Review Summary: Meat's back on the menu, boys.
The notorious American cannibal gang has been accumulating dead bodies for three decades now in an unprecedented killing spree. The pile of corpses is so impressive that even the cold-hearted cannot remain indifferent to a slaughter of this magnitude. Meat hook sodomy, necrophilia, severe decapitation, disembowelment - you name it. The sicko death squad has already inflicted all kinds of damage and suffering, showing no sign of regret. This musical psychopathy, despite its different cycles and actors, has never undergone drastic changes. Granted, the Chris Barnes-era can be singled out since it does mirror a rather particular early stage of the band, but the creative DNA, in its essence, has remained unchanged over the years.
The arrest of guitarist Pat O'Brien in December 2018 is a relevant fact in the band's most recent history, not only due to the bizarre nature of the event but also because it led to musician, producer, and longtime friend Erik Rutan joining the band's ranks. With the possible exception of Jack Owen, no one else could fit in so easily. Erik's recruitment not only ensures a smooth transition into this new cycle but also generates high expectations about what he might actually add to Cannibal Corpse's sound. There is common ground between Hate Eternal and Cannibal Corpse, namely the relentless and brutal character of both, yet the question that matters is whether Erik will embed his ultrasonic imprint into Cannibal Corpse's more orthodox DNA, and ultimately whether this blend will warp the identity of the cannibal collective.
Of the three songs Erik Rutan wrote, 'Condemnation Contagion', 'Overtorture' and 'Ritual Annihilation', the latter is the one that gravitates closer to Hate Eternal while being one of the most interesting tracks on the album. It manages to inject some fresh blood into the band's trademark by adding the recognizable Rutan-ish ultrasonic layer I mentioned earlier. This song somehow unveils what it would sound like if Corpsegrinder were part of Hate Eternal's ranks and if Rutan replaced his usual warp-speed blast beats with Mazurkiewicz's more old-school tempos. While 'Ritual Annihilation' and 'Overtorture' catapult the band to breakneck speeds, 'Condemnation Contagion', through its midtempo approach and tasty power chords, mirrors a more restrained side tailored to Cannibal Corpse's personality. Rutan thus succeeds in introducing some novelty into the mix while respecting the band's marked character.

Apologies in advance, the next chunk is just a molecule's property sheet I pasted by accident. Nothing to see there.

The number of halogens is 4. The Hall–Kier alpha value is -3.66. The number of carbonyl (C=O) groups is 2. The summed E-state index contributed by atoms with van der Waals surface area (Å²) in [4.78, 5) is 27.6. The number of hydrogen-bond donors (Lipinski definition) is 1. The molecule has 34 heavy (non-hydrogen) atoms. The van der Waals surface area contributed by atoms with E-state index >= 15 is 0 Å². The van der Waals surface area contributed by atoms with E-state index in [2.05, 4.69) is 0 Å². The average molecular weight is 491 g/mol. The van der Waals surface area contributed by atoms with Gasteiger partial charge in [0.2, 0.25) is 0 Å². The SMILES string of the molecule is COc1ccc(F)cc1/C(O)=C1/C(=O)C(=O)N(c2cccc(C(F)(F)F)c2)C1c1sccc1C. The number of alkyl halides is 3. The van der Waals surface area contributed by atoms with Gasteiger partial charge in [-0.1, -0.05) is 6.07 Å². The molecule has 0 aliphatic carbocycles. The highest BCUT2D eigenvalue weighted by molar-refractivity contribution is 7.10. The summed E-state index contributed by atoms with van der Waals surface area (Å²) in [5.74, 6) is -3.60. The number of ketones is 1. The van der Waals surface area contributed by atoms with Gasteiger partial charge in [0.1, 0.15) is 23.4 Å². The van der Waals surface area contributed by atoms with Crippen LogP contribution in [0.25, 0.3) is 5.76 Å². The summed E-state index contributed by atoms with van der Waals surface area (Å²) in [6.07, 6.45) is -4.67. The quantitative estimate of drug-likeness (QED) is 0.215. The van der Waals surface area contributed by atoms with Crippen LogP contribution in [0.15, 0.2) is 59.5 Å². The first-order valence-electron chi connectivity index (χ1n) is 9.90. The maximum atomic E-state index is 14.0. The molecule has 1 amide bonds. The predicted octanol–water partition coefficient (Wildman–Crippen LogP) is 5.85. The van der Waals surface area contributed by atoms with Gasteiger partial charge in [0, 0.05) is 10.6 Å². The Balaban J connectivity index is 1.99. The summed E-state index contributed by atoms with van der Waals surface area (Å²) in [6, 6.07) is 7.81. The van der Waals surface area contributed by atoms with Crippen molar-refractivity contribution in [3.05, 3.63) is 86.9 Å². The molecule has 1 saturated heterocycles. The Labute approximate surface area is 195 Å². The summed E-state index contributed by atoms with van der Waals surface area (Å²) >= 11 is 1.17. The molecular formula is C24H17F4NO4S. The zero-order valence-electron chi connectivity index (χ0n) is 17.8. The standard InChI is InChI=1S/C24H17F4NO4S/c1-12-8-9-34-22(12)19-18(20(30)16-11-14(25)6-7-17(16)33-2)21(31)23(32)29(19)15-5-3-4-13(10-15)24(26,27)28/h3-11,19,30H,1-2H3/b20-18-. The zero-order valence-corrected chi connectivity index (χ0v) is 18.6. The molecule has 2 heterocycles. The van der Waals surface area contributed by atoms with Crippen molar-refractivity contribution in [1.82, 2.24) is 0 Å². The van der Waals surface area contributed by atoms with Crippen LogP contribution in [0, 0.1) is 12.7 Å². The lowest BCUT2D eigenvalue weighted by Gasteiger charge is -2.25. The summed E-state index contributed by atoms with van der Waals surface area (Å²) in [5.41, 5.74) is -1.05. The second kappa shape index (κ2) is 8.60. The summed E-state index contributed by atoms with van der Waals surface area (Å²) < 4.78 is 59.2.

Keeping the tradition alive, the album takes off fiercely. 'Murderous Rampage' and 'Necrogenic Resurrection' are both relentless assaults in the vein of classics like 'The Time to Kill Is Now' or 'Demented Aggression', and honestly, I wouldn't expect anything less. It's the boys' usual warm welcome to their slaughterhouse. This overwhelming facet of the band works like a serial killer's signature mirroring their modus operandi. However, these overpowering moments are promptly counterbalanced by 'Inhumane Harvest' and 'Condemnation Contagion', two mid and slow tempo offerings that not only bring contrast to the chromatic palette but also contribute to the album's initial flow. This balance, while not new, generates dynamics and the required diversity in a style that easily falls into repetition. The catchy breakdown in 'Surround, Kill, Devour' or the superb groovy riff in 'Bound and Burned' are other contrasting moments worth highlighting.
Overall, Cannibal Corpse sticks to its usual formula, swinging between grinding power chords and high-speed tremolo picking, with occasional pinch harmonics. The Webster-Mazurkiewicz foundation remains among the most solid in the business, and even though Paul is not a virtuoso drummer his trademark pounding is already part of the band's brand, along with Corpsegrinder's massive gutturals. Rutan's leads brought colorful tones to the heavy landscape, among which I would highlight the solo in 'Condemnation Contagion' for its interesting flow. The high-caliber performances and in-depth know-how are a common denominator, mirroring the collective's long experience. This musical maturity coupled with the lads' genuine enthusiasm override less accomplished moments such as 'Follow the Blood' and 'Cerements of the Flayed', which despite not being by any means a failure, do not match the quality of the remaining songs, thus not adding value to the whole.
Thirty-two years after the first killing, the vile cannibal squad shows no signs of slowing down or willingness to change its disgusting diet. Meat is back on the menu, now with fresh blood and repulsive new ingredients, courtesy of chef Erik Rutan. Violence Unimagined
is thus not only a treat for those who feast upon flesh but also a proof of resilience, power, and determination. It is yet another successful chapter in one of the best portfolios the genre has to offer.